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Discussion Starter · #1 ·
I have a 2011 sonata limited while driving home all the lights started blinking and car wanted to turn off. I got home and it died. I had a friend come give me a jump and it started right up. When I took jumper cables off the instructment panel light went out everything but the car kept running.I turned the car off after a while and could not start it back up. I jumped it again to start and after it started I took the negative ternminal off to see if it would still run. It didn't it died right away. Did the jump again started right up. Took the positive terminal off died right away. I thinking bad alternator what do you think? Battery was tested and everything was ok. Need help please
 

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First off...


1. Don't disconnect the battery while the engine is running. The battery acts to filter out possible spikes from the alternator. This is especially important if the alternator has a fault. You could do lots of damage to the electronics in the car. This trick of disconnecting the battery worked okay in the 70s before all the electronics, but isn't so good now. My father did damage to a couple of modules on his late 80s car when he tried it.


2. Always disconnect the negative battery terminal first, never just the positive terminal. The reason is that all the metal in the car is connected to the negative terminal (if you haven't removed it). If you slip at all with your wrench on the positive terminal and it contacts metal on the car/engine while still on the positive terminal, you will have a massive short. The hundreds of amps flowing through that wrench could vaporize it and leave you with major burns. It's even worse if the battery is venting hydrogen and you ignite it.


After that...
It does sound like you charging system has failed. Often, but not always, the alternator is at fault. There are simple tests that you can do with a multi-meter to determine for certain. There is no reason to guess and throw parts at it.
 

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Additionally, you can pull up to an autozone or another like shop and they offer free battery and alternator testing if you do not feel up to it or have the equipment/skill to do so properly.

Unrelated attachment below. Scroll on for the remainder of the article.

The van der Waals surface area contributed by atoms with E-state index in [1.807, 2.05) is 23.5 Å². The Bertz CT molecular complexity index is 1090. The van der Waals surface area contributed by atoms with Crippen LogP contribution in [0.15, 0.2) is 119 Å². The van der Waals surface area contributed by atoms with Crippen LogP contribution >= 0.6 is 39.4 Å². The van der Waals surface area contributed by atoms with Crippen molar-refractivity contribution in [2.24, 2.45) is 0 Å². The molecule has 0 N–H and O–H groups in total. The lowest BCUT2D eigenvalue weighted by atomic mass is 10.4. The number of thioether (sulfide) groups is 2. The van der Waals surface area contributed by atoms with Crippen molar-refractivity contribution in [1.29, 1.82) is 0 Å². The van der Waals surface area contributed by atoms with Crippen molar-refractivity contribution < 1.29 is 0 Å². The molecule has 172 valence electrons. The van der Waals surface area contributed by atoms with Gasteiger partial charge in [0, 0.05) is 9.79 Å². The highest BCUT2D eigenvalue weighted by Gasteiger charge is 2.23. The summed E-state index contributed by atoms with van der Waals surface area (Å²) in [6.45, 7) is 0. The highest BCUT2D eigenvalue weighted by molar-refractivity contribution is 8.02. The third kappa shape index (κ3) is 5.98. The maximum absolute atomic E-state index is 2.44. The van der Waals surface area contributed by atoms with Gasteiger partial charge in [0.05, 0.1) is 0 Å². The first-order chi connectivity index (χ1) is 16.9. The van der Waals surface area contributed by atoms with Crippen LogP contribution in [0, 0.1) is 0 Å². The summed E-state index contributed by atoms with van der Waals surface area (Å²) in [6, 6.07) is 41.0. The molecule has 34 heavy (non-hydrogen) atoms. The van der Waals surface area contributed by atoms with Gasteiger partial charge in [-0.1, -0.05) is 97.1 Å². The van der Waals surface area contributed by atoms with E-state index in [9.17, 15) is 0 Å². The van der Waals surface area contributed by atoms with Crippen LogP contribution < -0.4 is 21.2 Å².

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Discussion Starter · #4 ·
thanks for the reply....i stopped by autozone had both tested they said the alternator tested good but the battery needed to be replaced. brought a new battery had alternator tested at another autozone and they too said it was good. i guess i'll put the alternator back in and hope for the best. even at autozone they said that removing the positive terminal from battery should keep the car running on the alternator. thanks again.
 

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If the alternator by itself tests good, but it's not charging the battery, then it's time to look for other charging system faults. Check the power connection to the alternator, and the control connection(s) to the alternator. The ground between the engine and the car and the battery is probably good, since the starter is working correctly, but I'd check that too.
 

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i guess i'll put the alternator back in and hope for the best.
Put the alternator back in?

Did you remove it and have it bench tested? That's never a good idea. It's better to have it tested on the car. That way the whole charging system is getting tested. The alternator itself might be OK but there could be a problem elsewhere in the system. What you describe certainly sounds to me more like a charging system fault than a problem with the battery.

Have you checked there's voltage on both ends of the main ALT fuse at the battery?
 

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Put a meter on the battery terminals with car off. Should read roughly 12.xx volts DC. Start car, turn on all accessories (A/C, fan high, headlights) have someone step on gas pedal and try to keep RPM's around 2000, put the meter back on and you should read roughly 13.5 or higher.
 

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Put a meter on the battery terminals with car off. Should read roughly 12.xx volts DC. Start car, turn on all accessories (A/C, fan high, headlights) have someone step on gas pedal and try to keep RPM's around 2000, put the meter back on and you should read roughly 13.5 or higher.
Idle voltage is common to see 14.2 - 14.4 volts,, add couple loads, see what you got..

BTW,, Hyundai seems to think paint is good thing between load carry lugs,,

But as we should all know,, "Paint is an insulator,, NOT a conductor"..
 

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Idle voltage is common to see 14.2 - 14.4 volts,, add couple loads, see what you got..



BTW,, Hyundai seems to think paint is good thing between load carry lugs,,



But as we should all know,, "Paint is an insulator,, NOT a conductor"..


Yup so clean off all those terminals and lugs you can locate. Remember you aren’t concerned with the top but rather the bottom , the bolt threads and mating surface. I always put dome grease on the mating surfaces and threads to assure good grounding.
One other thing. If you ever do end up getting a new alternator KEEP THE OLD ONE. The rebuilds you buy at stores may well almost but not quite worn out themselves. Such is the world of definitions in the rebuilding industry.
Take it to the local DC motor rebuild shop or and have them go through it. Then it will be right. Cheaper too. I’ve been doing this for decades and never paid over $65. There’s not much to those things, the body’s last nearly forever and the internal parts are actually cheap.


Sent from my iPad using Tapatalk
 
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